Disbursement of Remaining Settlement Funds

Once your medical bills, attorney fees, and other costs have been paid, the remaining settlement funds will be disbursed to you. Your attorney will provide you with a detailed breakdown of how the settlement was allocated and what expenses were paid.

You’ll likely need to sign a release agreeing not to pursue further legal action against the liable party in exchange for accepting the settlement. After that, you’ll receive a check for the remaining balance, which you can deposit into your bank account or cash at the issuing bank.

Navigating Financial Challenges During the Legal Process

When you’ve been injured due to someone else’s negligence, the path to securing fair compensation can be a long and winding one.

Amidst the physical pain, emotional upheaval, and mounting medical bills, it’s easy to feel overwhelmed by the financial challenges. Fortunately, there are legitimate means to access necessary funds.

Pre-Settlement Funding Options

We understand that waiting for a settlement can be financially challenging, especially if you’re unable to work due to your injuries. That’s why we often recommend pre-settlement funding to our clients.

Pre-settlement funding, also known as a lawsuit loan, is an advance on your expected settlement. If your case is strong and your attorney believes you’ll win, you may be eligible for this type of funding. The best part? If your case is unsuccessful, you won’t have to pay back the advance. It’s a risk-free option that can provide much-needed financial relief during a difficult time.

At Tribeca Lawsuit Loans, we specialize in providing pre-settlement funding to injury victims. Our loan representatives can help you understand your options and guide you through the application process. Give us a call at 866-388-2288 to learn more.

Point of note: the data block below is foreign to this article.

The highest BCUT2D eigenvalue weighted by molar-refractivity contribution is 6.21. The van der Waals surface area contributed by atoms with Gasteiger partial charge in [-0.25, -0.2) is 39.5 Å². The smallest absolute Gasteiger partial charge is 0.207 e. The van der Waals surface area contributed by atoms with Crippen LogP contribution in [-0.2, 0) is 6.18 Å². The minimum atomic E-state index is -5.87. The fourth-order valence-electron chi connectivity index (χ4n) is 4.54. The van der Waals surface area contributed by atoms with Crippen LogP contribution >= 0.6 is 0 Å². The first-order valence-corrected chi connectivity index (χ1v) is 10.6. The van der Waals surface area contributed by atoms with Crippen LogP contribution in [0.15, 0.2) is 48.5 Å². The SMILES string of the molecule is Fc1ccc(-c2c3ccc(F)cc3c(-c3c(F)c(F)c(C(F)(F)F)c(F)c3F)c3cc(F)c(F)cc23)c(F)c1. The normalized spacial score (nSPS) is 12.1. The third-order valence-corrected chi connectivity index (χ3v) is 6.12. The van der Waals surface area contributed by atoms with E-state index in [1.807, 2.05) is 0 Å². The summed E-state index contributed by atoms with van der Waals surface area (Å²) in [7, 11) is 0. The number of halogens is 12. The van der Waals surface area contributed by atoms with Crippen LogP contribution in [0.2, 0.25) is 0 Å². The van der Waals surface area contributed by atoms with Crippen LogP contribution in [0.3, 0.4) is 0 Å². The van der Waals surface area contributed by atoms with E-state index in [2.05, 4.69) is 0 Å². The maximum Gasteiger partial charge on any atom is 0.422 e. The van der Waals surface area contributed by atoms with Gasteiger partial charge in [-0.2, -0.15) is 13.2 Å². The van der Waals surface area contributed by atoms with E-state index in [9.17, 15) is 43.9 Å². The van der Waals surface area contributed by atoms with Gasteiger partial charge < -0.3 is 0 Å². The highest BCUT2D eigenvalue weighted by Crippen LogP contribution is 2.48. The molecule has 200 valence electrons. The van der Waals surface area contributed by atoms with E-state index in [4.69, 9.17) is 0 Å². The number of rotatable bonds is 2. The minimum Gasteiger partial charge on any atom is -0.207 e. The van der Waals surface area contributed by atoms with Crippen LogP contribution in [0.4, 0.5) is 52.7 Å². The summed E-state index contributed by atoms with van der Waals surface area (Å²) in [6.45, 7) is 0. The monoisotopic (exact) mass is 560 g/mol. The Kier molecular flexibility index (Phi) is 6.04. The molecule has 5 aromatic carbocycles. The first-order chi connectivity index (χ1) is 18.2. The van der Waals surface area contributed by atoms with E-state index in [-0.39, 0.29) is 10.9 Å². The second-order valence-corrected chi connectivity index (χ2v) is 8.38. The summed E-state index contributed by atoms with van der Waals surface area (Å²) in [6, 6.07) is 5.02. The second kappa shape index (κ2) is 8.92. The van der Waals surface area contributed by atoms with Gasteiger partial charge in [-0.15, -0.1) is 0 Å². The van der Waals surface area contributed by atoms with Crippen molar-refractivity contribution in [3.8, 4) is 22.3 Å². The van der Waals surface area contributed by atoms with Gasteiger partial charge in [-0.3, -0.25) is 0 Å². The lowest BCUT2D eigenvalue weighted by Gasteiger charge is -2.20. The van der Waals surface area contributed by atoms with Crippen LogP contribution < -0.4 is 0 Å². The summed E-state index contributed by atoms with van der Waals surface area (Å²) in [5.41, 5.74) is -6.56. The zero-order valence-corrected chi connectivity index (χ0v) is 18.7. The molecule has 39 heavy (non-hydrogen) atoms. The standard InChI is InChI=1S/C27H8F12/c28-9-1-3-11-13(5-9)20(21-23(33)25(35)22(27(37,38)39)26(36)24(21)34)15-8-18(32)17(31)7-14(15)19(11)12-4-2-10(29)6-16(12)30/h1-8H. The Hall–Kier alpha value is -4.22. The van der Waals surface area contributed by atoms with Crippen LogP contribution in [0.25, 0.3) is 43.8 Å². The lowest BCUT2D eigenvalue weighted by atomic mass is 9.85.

Key Takeaways and Next Steps

Personal injury attorneys typically work on a contingency basis, meaning they only get paid if they win your case. Your attorney will prioritize paying off your medical bills and other expenses before deducting their fees from the settlement.

Pre-settlement funding can provide financial support while you await your settlement. Consult with your attorney to discuss your specific case and understand how your settlement will be allocated.

Remember, every case is unique, and the specifics of your settlement payment process may vary. Your attorney is your best resource for understanding how your medical bills, attorney fees, and other expenses will be handled.

If you’re struggling financially while awaiting your settlement, don’t hesitate to explore pre-settlement funding options.

Frequently Asked Questions

Can I use my settlement money to pay off debts unrelated to my injury?

Once your medical bills, attorney fees, and other case-related expenses have been paid, the remaining settlement funds are yours to use as you see fit. This may include paying off unrelated debts, such as credit card balances or student loans.

What happens if my settlement isn’t enough to cover all my expenses?

In some cases, your settlement may not be sufficient to cover all your medical bills, lost wages, and other damages. Your attorney will work with you to prioritize payments and negotiate with creditors to reduce your debt. You may also explore additional sources of compensation, such as underinsured motorist coverage or personal injury protection (PIP) benefits.

How long does it typically take to receive my settlement check?

The timeline for receiving your settlement check can vary depending on the complexity of your case and the responsiveness of the liable party. Once a settlement is reached, it may take several weeks for the check to be processed and for your attorney to allocate the funds. Your attorney will keep you informed of the progress and provide an estimated timeline for receiving your portion of the settlement.

Are there any tax implications I should be aware of when receiving a personal injury settlement?

Generally, personal injury settlements are not considered taxable income by the IRS. However, there are some exceptions, such as if you claimed medical expenses related to your injury as a deduction in previous tax years. It’s best to consult with a tax professional to understand any potential tax implications of your settlement.